in this post I will talk about the blues origins, from the beginnings to the present day. As already mentioned in another post, we can say that blues is the progenitor of all modern styles.
The Blues Origins
The blues was born and developed following the slavery of the African-American communities, in the southern regions of the United States. The date of birth of the encounter between poetic and musical expression should be placed around 1870. This means a harsh denunciation of a vast African-American community that suddenly finds the strength and courage to express its anguish in a lament of pain.
Sometimes translates into an impetuous war hymn, into a cry provoked by poverty, by the emptiness that is unconsciously behind him. Thus, the great forced migration develops. This phenomenon has not only an economic character since at the time. In 1776 the first advertisements appeared in the newspapers offering slaves to the problem of assumptions and also political appearances.
Despite being slaves settled in the territory of Louisiana. They enjoyed greater freedom than they did for those who had arrived in the English and Puritan estates. This explains why the first blues, in their ways of expression, were born in New Orleans and its surroundings on the banks of the Mississippi where they could continue to express their spirituality.
In the blues song however the sadness and the daily pain that turns into hope of improvement still persists and it is originally expressed with songs accompanied by the only beat of the hands and not by the music, always preserving the characteristic aspect of poetry able to express a condition of desolate regret and bitter nostalgia.
Blues from the 20s to the 40s
The singers of the classic blues between the 20s and 40s were often accompanied by an orchestra, so they are considered the precursors of all American music. An example was Bessie Smith who knew the glory until the 1920s thanks to her powerful contralto voice that gave her music a truly dramatic dimension. The blues of the fields, probably born in the area of the Mississippi Delta, developed in a hasty manner in the South-west or in the East Coast linked to musical traditions. From 1925 the record companies were interested by the sector. There are various styles that appeared in this period: the Delta blues, the East coast, the Texas blues.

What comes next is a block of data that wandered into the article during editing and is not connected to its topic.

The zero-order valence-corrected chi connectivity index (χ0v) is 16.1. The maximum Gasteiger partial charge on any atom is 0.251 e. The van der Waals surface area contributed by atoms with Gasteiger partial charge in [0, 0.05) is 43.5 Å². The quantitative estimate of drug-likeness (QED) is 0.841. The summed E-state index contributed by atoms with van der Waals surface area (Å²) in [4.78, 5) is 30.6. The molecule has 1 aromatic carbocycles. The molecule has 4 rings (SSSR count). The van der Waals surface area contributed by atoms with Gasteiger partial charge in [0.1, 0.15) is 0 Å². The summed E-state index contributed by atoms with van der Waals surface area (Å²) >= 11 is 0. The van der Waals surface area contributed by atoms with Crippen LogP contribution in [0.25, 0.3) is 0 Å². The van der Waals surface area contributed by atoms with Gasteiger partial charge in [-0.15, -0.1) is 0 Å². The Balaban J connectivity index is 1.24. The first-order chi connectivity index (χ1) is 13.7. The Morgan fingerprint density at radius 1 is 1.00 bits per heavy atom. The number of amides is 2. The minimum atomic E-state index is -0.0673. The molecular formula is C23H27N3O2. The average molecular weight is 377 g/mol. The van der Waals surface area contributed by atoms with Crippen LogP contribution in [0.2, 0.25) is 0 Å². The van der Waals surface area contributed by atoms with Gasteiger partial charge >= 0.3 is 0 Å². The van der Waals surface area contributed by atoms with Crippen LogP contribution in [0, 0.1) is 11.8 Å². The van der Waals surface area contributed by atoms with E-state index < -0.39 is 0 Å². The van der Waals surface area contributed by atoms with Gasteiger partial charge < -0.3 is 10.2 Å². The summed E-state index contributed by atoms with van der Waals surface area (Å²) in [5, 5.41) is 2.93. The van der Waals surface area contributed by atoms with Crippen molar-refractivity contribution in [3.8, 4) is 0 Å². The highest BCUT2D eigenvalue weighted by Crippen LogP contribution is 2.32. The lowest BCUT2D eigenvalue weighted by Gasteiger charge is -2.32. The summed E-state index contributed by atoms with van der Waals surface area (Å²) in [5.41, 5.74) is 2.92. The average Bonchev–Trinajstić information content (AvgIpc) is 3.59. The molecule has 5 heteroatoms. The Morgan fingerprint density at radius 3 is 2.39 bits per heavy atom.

Blues from the 40s to the 60s
Following the economic activity in relation to the Second World War. A certain number of African-American men obtained financial facilities which gave them access to the middle class of the local society. Electricity gave the Blues a second youth.
The electric guitar allowed a multiplication of sororities and a diversification of sound effects thanks in particular to B.B. King of Memphis and Muddy Waters of Chicago. In the late 1950s the renovation came from the western district of Chicago, this WEST SIDE SOUND was the expression of a desperate and oppressive climate.
Blues from the 60s to the 80s
At the end of the sixties, the blues was not a dominant force on the commercial market. Many of his musicians performed for an audience greater than they had ever had. From then has been more or less constant talk of blues with a return to the past and an increase in popularity but no one has ever talked about his death.
Blues from the 80s to today
After 1980 in the blues there have been notable changes that have made this period a significant turning point in the history of music. The biggest change was probably the “discovery” of the blues by an audience that grew up with Rock ‘n’ roll. In the 1980s it was not difficult to find blues groups with a large following in all social classes. Furthermore, in the last two decades, the music scene has lost some blues legends that helped define the musical language, like Luther Allison, Albert Collins, Eric Clapton and Stevie Ray Vaughan above all.
However, in recent years, a new generation of talents has appeared. Young musicians capable not only of blues but also hard rock, country and even jazz. Influenced by their great predecessors, they work within the rich blues tradition, instilling their personal inspiration. Today the blues is a big business that includes radios, clubs, movies, festivals and records that sell millions of copies; in this period, there are artists who have contributed to making the blues a much more popular music than was previously imaginable.
Blues music is the real star of all time. Everyone, from hard rock to country musicians, went through the blues. To understand what the blues is, you must first understand what it is not. By doing so it’s important to get rid of some preconceived ideas. Over the years the blues has been portrayed as a slow and sad music full of desolate images of personal despair rather than music, practically a lament. Of course, it’s all fake. The blues is a means of self-expression, a kind of catharsis, we can say.
I hope you found the Blues origins interesting, don’t hesitate to comment.
Rock on and have fun